Stan Dragland is originally from Alberta and lives in St. John’s, Newfoundland. He is Professor Emeritus, Department of English, Western University. He has taught creative writing at the Banff Centre and at Los Parronales, Chile. He was founder of Brick magazine and Brick Books, a poetry publishing house. Between 1994 and 1997, he was poetry editor for McClelland & Stewart. His first work, Peckertracks (1979), was shortlisted for the Books in Canada First Novel Award; Floating Voice: Duncan Campbell Scott and the Literature of Treaty 9 (1994) won the Gabrielle Roy Prize for Canadian literary criticism: 12 Bars (2002) was co-winner of the bpNichol Chapbook Award; Apocrypha: Further Journeys (2003) won the Newfoundland and Labrador Rogers Cable Award for nonfiction; Stormy Weather: Foursomes (2005) was shortlisted for the E.J. Pratt Poetry Award. Strangers & Others: Newfoundland Essays (2015) was shortlisted for the BMO Winterset Award). His recent work, Gerald Squires, has been nominated for the NL Nonfiction Book Award.
THE DIFFICULT is Dragland’s seventh work with Pedlar. If anyone were to insist that I, Beth Follett, explain myself, that I demonstrate my impartiality toward this writer who happens also to be my dear companion, I would say, Look deep into the heart of all Stan’s works, for you will find one theme especially repeated there, the theme explored by Rilke with his young student: We know little, but that we must trust in what is difficult is a certainty that will never abandon us. . .that something is difficult must be one more reason for us to do it. Readers of Dragland’s works will find their own ways to new, stranger and perhaps more difficult works, will find that by reading such books they are altered for the better, their own ways of reading the world forever changed, forever enriched.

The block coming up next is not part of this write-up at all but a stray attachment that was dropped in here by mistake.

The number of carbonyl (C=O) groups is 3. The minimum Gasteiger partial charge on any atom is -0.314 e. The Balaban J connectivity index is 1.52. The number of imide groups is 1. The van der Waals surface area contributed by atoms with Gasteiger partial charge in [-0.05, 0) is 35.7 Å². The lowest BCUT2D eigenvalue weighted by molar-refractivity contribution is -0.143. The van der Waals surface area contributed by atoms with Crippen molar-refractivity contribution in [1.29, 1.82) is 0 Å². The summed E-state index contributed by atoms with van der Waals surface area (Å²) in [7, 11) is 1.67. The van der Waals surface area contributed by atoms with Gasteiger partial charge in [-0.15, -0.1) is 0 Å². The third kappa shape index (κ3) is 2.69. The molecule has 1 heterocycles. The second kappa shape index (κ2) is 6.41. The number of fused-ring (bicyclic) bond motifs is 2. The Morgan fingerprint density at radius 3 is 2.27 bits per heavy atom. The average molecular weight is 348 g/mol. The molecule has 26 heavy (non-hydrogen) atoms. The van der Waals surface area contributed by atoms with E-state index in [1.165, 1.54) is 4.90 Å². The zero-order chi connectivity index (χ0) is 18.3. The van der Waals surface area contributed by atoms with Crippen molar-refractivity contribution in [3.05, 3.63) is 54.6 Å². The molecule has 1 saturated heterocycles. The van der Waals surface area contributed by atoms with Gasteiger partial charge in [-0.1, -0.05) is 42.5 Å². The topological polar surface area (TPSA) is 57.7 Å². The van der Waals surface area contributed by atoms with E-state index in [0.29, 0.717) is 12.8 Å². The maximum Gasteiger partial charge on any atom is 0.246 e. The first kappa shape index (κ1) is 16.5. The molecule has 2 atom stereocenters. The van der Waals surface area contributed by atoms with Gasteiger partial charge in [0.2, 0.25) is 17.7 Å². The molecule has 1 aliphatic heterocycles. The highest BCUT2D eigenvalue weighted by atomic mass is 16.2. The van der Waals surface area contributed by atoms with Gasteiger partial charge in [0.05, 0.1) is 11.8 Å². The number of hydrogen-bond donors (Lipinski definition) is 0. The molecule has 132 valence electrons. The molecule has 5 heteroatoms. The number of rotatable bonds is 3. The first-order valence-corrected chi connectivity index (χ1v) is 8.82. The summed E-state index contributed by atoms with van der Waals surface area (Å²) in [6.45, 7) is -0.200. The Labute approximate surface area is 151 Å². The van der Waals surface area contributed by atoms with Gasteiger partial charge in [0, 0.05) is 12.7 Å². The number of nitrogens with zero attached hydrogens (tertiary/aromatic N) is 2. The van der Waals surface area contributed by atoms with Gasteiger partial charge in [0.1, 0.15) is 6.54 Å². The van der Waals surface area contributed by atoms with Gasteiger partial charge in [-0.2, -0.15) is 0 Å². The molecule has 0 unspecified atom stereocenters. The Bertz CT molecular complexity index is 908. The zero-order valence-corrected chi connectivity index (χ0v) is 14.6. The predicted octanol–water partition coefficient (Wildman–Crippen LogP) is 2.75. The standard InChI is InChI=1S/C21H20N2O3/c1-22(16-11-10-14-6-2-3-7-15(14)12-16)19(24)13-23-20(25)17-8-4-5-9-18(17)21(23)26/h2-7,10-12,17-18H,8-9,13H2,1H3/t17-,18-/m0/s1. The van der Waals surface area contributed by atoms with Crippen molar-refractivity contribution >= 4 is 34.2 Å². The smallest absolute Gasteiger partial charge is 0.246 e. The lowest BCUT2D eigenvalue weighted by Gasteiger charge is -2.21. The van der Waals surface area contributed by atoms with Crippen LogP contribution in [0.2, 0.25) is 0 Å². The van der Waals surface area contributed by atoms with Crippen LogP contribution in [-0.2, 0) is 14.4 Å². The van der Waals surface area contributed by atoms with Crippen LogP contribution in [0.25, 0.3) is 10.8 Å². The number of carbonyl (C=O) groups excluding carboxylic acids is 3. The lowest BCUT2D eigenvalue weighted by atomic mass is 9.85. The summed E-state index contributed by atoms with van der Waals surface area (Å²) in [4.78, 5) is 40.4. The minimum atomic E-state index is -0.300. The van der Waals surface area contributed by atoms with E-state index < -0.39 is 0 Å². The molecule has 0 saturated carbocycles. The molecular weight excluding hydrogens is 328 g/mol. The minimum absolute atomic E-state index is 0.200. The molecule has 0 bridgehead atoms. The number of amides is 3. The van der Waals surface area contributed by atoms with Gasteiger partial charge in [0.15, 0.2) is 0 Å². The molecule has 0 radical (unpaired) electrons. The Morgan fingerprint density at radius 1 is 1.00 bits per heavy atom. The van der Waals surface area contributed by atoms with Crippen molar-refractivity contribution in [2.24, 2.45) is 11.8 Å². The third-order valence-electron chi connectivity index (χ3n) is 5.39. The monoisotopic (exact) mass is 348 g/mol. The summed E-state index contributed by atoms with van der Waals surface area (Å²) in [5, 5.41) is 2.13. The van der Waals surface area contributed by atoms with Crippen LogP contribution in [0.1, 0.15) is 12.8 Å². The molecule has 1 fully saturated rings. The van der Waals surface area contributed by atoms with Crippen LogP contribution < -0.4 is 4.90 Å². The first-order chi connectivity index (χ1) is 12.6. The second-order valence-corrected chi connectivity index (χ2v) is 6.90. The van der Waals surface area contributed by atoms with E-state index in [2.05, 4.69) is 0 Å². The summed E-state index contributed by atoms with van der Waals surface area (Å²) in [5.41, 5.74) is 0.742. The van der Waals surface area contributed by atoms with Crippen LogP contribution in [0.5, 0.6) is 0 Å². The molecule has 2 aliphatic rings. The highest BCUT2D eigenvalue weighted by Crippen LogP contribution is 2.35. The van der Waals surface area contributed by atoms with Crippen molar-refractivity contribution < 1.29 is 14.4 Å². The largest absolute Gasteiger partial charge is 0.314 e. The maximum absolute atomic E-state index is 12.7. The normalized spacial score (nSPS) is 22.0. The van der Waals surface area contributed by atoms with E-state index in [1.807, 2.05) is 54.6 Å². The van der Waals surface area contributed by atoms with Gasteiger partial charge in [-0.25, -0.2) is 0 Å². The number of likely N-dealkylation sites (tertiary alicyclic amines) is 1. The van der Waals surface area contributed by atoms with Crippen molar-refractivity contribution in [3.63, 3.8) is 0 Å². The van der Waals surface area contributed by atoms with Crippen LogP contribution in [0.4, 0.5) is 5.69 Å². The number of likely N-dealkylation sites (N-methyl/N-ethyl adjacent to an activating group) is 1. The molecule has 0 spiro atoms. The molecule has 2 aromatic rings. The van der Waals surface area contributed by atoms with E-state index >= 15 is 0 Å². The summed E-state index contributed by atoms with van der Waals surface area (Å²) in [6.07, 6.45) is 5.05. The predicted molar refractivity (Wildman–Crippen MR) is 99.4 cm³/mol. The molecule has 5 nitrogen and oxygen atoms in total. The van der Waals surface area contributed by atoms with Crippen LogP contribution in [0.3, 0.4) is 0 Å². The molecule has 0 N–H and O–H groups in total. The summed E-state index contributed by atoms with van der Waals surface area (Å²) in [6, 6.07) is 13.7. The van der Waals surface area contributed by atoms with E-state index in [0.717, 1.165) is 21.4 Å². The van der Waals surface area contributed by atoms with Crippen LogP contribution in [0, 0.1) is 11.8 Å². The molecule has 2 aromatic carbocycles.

Sister Language, nonfiction by Christina Baillie & Martha Baillie (Pedlar Press, 2019)
Sister Language is a collaboration, composed mainly of letters and other writings, between two sisters, one of whom, Christina, diagnosed schizophrenic, took her own life in August during the printing of the work. As this unusual book unfolds, a “bridge” of prose nonpareil is slowly, lovingly, built, a bridge that connected the sisters to each other, drawing one of them out of her deep isolation, beautifully, for a short time.
A playful duet, a radiant howl, a swirling portrait of schizophrenia and sisterhood—this beautiful, wildly-groomed book magnifies two brilliant minds in motion. It is a story of what happens when ‘everyday’ language mutinies and shatters, leaving a fragile chimera of coherence. But mostly it’s a tale of unshakable, vulnerable, writerly love that brought me to tears. — Kyo Maclear, author of Birds Art Life
As a result of the courage and clarity of this startling work, we are privileged to be granted insight, understanding, and appreciation. — Steven W. Beattie
Martha and her sister’s book is so remarkable and, that rarest of things, original. It seems to be what Virginia Woolf called “a conversation into posterity.” — Howard Norman
There is something in this book that can’t be contained . . .There’s something unbound, something wild, and an unexpected tenderness in the midst of that wildness. To be invited to witness, to be allowed to share the experience of these two sisters in the playground of this book, it feels so rare. — Mike Hoolboom, artist, video maker